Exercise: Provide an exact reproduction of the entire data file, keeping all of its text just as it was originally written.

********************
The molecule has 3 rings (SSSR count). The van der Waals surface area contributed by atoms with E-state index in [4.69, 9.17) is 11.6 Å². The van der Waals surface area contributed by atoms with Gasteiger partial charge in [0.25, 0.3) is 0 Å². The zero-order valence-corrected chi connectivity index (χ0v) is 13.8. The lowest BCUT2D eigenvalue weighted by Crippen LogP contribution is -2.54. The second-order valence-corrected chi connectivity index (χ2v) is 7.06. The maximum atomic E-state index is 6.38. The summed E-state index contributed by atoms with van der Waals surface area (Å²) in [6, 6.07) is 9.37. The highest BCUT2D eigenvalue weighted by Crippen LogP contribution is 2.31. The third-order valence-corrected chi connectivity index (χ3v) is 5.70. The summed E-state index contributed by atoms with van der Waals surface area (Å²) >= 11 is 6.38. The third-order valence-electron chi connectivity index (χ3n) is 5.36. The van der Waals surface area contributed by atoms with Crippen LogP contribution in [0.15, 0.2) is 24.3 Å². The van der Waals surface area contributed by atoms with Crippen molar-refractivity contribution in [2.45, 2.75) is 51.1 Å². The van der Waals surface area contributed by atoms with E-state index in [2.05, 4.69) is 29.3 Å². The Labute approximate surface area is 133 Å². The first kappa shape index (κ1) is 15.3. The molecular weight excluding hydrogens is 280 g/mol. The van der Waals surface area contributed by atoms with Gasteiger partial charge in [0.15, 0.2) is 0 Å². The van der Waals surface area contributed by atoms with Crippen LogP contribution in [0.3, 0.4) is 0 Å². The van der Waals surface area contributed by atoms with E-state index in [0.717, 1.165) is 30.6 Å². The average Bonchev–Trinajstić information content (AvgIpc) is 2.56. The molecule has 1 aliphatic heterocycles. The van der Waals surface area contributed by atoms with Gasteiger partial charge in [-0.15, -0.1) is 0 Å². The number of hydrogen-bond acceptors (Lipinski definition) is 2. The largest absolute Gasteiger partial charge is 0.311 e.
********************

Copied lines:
The molecule has 3 rings (SSSR count). The van der Waals surface area contributed by atoms with E-state index in [4.69, 9.17) is 11.6 Å². The van der Waals surface area contributed by atoms with Gasteiger partial charge in [0.25, 0.3) is 0 Å². The zero-order valence-corrected chi connectivity index (χ0v) is 13.8. The lowest BCUT2D eigenvalue weighted by Crippen LogP contribution is -2.54. The second-order valence-corrected chi connectivity index (χ2v) is 7.06. The maximum atomic E-state index is 6.38. The summed E-state index contributed by atoms with van der Waals surface area (Å²) in [6, 6.07) is 9.37. The highest BCUT2D eigenvalue weighted by Crippen LogP contribution is 2.31. The third-order valence-corrected chi connectivity index (χ3v) is 5.70. The summed E-state index contributed by atoms with van der Waals surface area (Å²) >= 11 is 6.38. The third-order valence-electron chi connectivity index (χ3n) is 5.36. The van der Waals surface area contributed by atoms with Crippen LogP contribution in [0.15, 0.2) is 24.3 Å². The van der Waals surface area contributed by atoms with Crippen molar-refractivity contribution in [2.45, 2.75) is 51.1 Å². The van der Waals surface area contributed by atoms with E-state index in [2.05, 4.69) is 29.3 Å². The Labute approximate surface area is 133 Å². The first kappa shape index (κ1) is 15.3. The molecular weight excluding hydrogens is 280 g/mol. The van der Waals surface area contributed by atoms with Gasteiger partial charge in [0.15, 0.2) is 0 Å². The van der Waals surface area contributed by atoms with Crippen LogP contribution in [0.3, 0.4) is 0 Å². The van der Waals surface area contributed by atoms with E-state index in [0.717, 1.165) is 30.6 Å². The average Bonchev–Trinajstić information content (AvgIpc) is 2.56. The molecule has 1 aliphatic heterocycles. The van der Waals surface area contributed by atoms with Gasteiger partial charge in [-0.15, -0.1) is 0 Å². The number of hydrogen-bond acceptors (Lipinski definition) is 2. The largest absolute Gasteiger partial charge is 0.311 e.